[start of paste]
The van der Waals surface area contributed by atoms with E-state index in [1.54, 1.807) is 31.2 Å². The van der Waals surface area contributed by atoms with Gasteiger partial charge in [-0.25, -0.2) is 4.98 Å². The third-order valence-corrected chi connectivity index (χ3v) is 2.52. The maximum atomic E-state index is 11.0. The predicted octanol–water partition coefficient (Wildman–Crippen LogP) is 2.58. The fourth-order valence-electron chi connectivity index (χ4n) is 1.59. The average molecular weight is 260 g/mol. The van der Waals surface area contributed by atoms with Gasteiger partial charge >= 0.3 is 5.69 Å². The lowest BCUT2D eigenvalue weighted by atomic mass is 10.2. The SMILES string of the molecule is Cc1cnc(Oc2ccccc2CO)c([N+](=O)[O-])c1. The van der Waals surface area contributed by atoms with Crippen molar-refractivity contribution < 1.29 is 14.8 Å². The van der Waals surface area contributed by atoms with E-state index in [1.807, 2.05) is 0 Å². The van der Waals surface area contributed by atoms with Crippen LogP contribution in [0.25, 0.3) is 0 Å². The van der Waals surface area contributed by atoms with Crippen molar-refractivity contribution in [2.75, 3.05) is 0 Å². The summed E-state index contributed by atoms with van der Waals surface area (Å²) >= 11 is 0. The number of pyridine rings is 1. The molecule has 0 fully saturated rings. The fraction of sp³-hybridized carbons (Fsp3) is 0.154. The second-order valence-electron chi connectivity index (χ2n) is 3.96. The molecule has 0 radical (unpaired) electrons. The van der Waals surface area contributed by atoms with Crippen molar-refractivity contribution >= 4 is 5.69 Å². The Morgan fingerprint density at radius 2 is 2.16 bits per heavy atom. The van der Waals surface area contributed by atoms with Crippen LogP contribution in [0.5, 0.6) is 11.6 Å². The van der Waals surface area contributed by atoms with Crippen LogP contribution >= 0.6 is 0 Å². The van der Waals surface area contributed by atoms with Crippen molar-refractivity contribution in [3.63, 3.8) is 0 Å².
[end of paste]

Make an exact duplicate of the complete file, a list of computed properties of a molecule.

The van der Waals surface area contributed by atoms with E-state index in [1.54, 1.807) is 31.2 Å². The van der Waals surface area contributed by atoms with Gasteiger partial charge in [-0.25, -0.2) is 4.98 Å². The third-order valence-corrected chi connectivity index (χ3v) is 2.52. The maximum atomic E-state index is 11.0. The predicted octanol–water partition coefficient (Wildman–Crippen LogP) is 2.58. The fourth-order valence-electron chi connectivity index (χ4n) is 1.59. The average molecular weight is 260 g/mol. The van der Waals surface area contributed by atoms with Gasteiger partial charge >= 0.3 is 5.69 Å². The lowest BCUT2D eigenvalue weighted by atomic mass is 10.2. The SMILES string of the molecule is Cc1cnc(Oc2ccccc2CO)c([N+](=O)[O-])c1. The van der Waals surface area contributed by atoms with Crippen molar-refractivity contribution < 1.29 is 14.8 Å². The van der Waals surface area contributed by atoms with E-state index in [1.807, 2.05) is 0 Å². The van der Waals surface area contributed by atoms with Crippen LogP contribution in [0.25, 0.3) is 0 Å². The van der Waals surface area contributed by atoms with Crippen molar-refractivity contribution in [2.75, 3.05) is 0 Å². The summed E-state index contributed by atoms with van der Waals surface area (Å²) >= 11 is 0. The number of pyridine rings is 1. The molecule has 0 fully saturated rings. The fraction of sp³-hybridized carbons (Fsp3) is 0.154. The second-order valence-electron chi connectivity index (χ2n) is 3.96. The molecule has 0 radical (unpaired) electrons. The van der Waals surface area contributed by atoms with Crippen molar-refractivity contribution >= 4 is 5.69 Å². The Morgan fingerprint density at radius 2 is 2.16 bits per heavy atom. The van der Waals surface area contributed by atoms with Crippen LogP contribution in [0.5, 0.6) is 11.6 Å². The van der Waals surface area contributed by atoms with Crippen LogP contribution >= 0.6 is 0 Å². The van der Waals surface area contributed by atoms with Crippen molar-refractivity contribution in [3.63, 3.8) is 0 Å².